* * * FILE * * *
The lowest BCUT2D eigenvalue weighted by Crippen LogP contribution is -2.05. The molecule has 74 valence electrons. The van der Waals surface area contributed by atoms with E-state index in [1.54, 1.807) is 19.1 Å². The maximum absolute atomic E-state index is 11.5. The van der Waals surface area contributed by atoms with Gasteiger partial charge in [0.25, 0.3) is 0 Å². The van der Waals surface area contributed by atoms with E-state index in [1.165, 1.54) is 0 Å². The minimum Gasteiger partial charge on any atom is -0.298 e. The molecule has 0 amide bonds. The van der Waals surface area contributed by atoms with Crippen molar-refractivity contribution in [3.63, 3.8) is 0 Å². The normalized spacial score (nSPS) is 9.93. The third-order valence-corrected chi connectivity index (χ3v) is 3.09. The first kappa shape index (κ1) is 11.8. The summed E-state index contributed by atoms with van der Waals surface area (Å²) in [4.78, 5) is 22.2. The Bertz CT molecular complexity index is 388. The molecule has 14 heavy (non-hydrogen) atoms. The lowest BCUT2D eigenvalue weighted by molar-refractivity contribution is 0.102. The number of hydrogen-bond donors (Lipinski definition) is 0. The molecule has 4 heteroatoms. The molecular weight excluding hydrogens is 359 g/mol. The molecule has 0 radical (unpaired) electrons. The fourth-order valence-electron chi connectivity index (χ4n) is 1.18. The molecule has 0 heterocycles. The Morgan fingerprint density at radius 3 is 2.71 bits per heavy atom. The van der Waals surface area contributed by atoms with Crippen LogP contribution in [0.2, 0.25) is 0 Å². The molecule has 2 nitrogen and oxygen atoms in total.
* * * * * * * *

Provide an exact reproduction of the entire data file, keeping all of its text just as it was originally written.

The lowest BCUT2D eigenvalue weighted by Crippen LogP contribution is -2.05. The molecule has 74 valence electrons. The van der Waals surface area contributed by atoms with E-state index in [1.54, 1.807) is 19.1 Å². The maximum absolute atomic E-state index is 11.5. The van der Waals surface area contributed by atoms with Gasteiger partial charge in [0.25, 0.3) is 0 Å². The van der Waals surface area contributed by atoms with E-state index in [1.165, 1.54) is 0 Å². The minimum Gasteiger partial charge on any atom is -0.298 e. The molecule has 0 amide bonds. The van der Waals surface area contributed by atoms with Crippen molar-refractivity contribution in [3.63, 3.8) is 0 Å². The normalized spacial score (nSPS) is 9.93. The third-order valence-corrected chi connectivity index (χ3v) is 3.09. The first kappa shape index (κ1) is 11.8. The summed E-state index contributed by atoms with van der Waals surface area (Å²) in [4.78, 5) is 22.2. The Bertz CT molecular complexity index is 388. The molecule has 14 heavy (non-hydrogen) atoms. The lowest BCUT2D eigenvalue weighted by molar-refractivity contribution is 0.102. The number of hydrogen-bond donors (Lipinski definition) is 0. The molecule has 4 heteroatoms. The molecular weight excluding hydrogens is 359 g/mol. The molecule has 0 radical (unpaired) electrons. The fourth-order valence-electron chi connectivity index (χ4n) is 1.18. The molecule has 0 heterocycles. The Morgan fingerprint density at radius 3 is 2.71 bits per heavy atom. The van der Waals surface area contributed by atoms with Crippen LogP contribution in [0.2, 0.25) is 0 Å². The molecule has 2 nitrogen and oxygen atoms in total.